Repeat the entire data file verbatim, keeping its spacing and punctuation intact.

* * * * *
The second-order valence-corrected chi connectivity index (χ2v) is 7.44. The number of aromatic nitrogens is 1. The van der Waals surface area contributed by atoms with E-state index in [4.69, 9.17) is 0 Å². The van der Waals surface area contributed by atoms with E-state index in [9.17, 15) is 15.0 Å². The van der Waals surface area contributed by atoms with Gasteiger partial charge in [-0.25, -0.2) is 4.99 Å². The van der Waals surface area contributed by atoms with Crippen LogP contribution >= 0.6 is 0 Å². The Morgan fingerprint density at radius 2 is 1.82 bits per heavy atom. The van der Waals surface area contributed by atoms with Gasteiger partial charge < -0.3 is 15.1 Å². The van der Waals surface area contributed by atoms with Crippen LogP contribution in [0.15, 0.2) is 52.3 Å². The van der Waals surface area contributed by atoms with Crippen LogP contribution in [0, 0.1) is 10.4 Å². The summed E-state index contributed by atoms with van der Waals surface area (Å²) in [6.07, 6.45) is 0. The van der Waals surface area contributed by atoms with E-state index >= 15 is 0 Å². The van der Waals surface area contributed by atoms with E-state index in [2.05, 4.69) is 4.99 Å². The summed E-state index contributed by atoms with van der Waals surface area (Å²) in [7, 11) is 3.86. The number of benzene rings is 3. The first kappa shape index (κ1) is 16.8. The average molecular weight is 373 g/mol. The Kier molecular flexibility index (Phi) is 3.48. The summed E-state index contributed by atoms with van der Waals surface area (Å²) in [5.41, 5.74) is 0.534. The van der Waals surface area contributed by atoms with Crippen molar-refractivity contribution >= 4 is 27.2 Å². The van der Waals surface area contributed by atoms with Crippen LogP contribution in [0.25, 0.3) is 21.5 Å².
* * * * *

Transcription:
The second-order valence-corrected chi connectivity index (χ2v) is 7.44. The number of aromatic nitrogens is 1. The van der Waals surface area contributed by atoms with E-state index in [4.69, 9.17) is 0 Å². The van der Waals surface area contributed by atoms with E-state index in [9.17, 15) is 15.0 Å². The van der Waals surface area contributed by atoms with Gasteiger partial charge in [-0.25, -0.2) is 4.99 Å². The van der Waals surface area contributed by atoms with Crippen LogP contribution >= 0.6 is 0 Å². The Morgan fingerprint density at radius 2 is 1.82 bits per heavy atom. The van der Waals surface area contributed by atoms with Gasteiger partial charge < -0.3 is 15.1 Å². The van der Waals surface area contributed by atoms with Crippen LogP contribution in [0.15, 0.2) is 52.3 Å². The van der Waals surface area contributed by atoms with Crippen LogP contribution in [0, 0.1) is 10.4 Å². The summed E-state index contributed by atoms with van der Waals surface area (Å²) in [6.07, 6.45) is 0. The van der Waals surface area contributed by atoms with E-state index >= 15 is 0 Å². The van der Waals surface area contributed by atoms with E-state index in [2.05, 4.69) is 4.99 Å². The summed E-state index contributed by atoms with van der Waals surface area (Å²) in [7, 11) is 3.86. The number of benzene rings is 3. The first kappa shape index (κ1) is 16.8. The average molecular weight is 373 g/mol. The Kier molecular flexibility index (Phi) is 3.48. The summed E-state index contributed by atoms with van der Waals surface area (Å²) in [5.41, 5.74) is 0.534. The van der Waals surface area contributed by atoms with Crippen molar-refractivity contribution >= 4 is 27.2 Å². The van der Waals surface area contributed by atoms with Crippen LogP contribution in [0.25, 0.3) is 21.5 Å².